There was video evidence about what happened, as often happens these days of ubiquitous CCTV, mobile and drone video cameras. So there was hard evidence about the sequence of events and the immediate circumstances in which he shot his victims; the task of the jury was interpret what they saw on video in light of the evidence they heard and the directions of the judge on relevant aspects of the law of self defence.
In their wisdom the jury comprising seven women and five men acquitted him of all charges. Their verdict shocked some and delighted others. The strength of the system of trial by judge and jury, paraphrasing Abraham Lincoln’s Gettysburg address of 1863, is that it is justice by the people for the people save that that the law comes from the judge.
What then is the law on self defence? The basic principles are broadly similar in America with those in England and Cyprus as well as other common law countries. Cyprus does not have trial by jury but the law regarding self defence is broadly similar to English law.
The variety of circumstances in which you may need to defend yourself or a friend or relative or property or to prevent crime or effect a lawful arrest – all of which come under the broad label of the defence of self defence – are many and the law has developed incrementally case by case with occasional interventions from the legislature.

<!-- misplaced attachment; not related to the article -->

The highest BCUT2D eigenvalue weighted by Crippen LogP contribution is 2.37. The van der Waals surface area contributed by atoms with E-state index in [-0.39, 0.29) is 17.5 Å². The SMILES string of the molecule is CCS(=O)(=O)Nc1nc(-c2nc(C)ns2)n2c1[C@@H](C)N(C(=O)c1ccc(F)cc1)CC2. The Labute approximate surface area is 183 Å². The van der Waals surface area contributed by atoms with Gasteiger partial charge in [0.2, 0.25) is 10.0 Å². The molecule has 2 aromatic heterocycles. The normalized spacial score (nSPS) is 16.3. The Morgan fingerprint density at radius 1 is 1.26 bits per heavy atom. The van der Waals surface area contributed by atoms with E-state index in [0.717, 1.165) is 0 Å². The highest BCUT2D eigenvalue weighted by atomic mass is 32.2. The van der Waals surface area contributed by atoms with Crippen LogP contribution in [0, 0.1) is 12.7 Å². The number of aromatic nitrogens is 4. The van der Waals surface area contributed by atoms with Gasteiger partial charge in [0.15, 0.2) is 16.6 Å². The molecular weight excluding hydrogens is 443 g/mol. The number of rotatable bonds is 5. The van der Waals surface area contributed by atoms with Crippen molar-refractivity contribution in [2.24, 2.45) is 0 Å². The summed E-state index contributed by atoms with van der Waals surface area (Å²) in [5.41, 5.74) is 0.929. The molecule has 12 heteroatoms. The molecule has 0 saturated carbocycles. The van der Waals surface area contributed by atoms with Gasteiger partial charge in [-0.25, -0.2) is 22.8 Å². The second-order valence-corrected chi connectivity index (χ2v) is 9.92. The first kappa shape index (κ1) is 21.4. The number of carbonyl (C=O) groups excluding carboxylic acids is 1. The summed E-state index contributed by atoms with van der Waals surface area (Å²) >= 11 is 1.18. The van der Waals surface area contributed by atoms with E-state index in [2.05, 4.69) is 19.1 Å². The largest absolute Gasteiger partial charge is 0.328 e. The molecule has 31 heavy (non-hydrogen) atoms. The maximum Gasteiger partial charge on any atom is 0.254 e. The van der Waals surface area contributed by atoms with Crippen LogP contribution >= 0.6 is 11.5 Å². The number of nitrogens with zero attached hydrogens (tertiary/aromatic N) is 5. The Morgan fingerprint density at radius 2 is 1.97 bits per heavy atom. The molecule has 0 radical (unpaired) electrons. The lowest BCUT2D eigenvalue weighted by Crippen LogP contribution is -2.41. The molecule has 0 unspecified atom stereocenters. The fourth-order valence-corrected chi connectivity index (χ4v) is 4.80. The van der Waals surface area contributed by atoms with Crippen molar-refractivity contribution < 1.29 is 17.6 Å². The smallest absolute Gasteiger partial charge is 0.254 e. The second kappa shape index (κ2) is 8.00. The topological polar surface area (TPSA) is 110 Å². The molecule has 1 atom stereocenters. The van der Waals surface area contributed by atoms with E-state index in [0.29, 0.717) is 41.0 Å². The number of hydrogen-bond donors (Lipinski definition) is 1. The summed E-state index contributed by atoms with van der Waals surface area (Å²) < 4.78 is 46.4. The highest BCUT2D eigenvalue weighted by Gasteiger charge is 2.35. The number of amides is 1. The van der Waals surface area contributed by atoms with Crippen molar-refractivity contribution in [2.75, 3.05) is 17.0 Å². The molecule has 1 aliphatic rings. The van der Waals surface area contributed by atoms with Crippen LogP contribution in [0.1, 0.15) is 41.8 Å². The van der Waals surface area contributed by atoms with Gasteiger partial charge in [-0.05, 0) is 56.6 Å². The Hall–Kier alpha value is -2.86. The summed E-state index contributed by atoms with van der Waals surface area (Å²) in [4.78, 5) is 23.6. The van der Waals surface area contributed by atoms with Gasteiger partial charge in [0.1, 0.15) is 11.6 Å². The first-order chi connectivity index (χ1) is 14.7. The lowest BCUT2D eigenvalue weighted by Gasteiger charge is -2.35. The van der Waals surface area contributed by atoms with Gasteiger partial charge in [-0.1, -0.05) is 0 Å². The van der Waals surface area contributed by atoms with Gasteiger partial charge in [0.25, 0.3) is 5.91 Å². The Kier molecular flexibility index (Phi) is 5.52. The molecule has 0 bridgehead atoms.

The test in self defence is subjective as to whether the accused believed it was necessary to use force but objective whether the force used was reasonable and proportionate. Where self defence is raised at trial the burden is on the prosecution to prove beyond reasonable that the accused was not acting in reasonable self defence, which is usually proved by skilful cross examination of the accused.
Even if an accused is the initial aggressor, the defence may still be available if for example ‘the tables turned,’ but not if an accused engineered an attack on himself to justify using greater force in the guise of self defence. Excessive self defence is by definition not proportionate and therefore not capable of being reasonable.
Failure to retreat is not fatal to self defence, but it all depends on the circumstances. Sometimes it is reasonable to retreat if you can do so safely but not if you genuinely believe you cannot. For example where both parties are facing one another armed with guns it might be foolhardy to retreat for fear of being shot in the back.
It looks as though the prosecution in the Rittenhouse case failed to prove to the jury beyond reasonable doubt that he engineered attacks on himself by going to another state at a time of unrest armed with a semi-automatic rifle, and that this was because the jury accepted that possession of a semi-automatic rifle was or may have been an act of self defence rather than cogent evidence that he was the aggressor.
Alper Ali Riza is a queen’s counsel in the UK and a retired part-time judge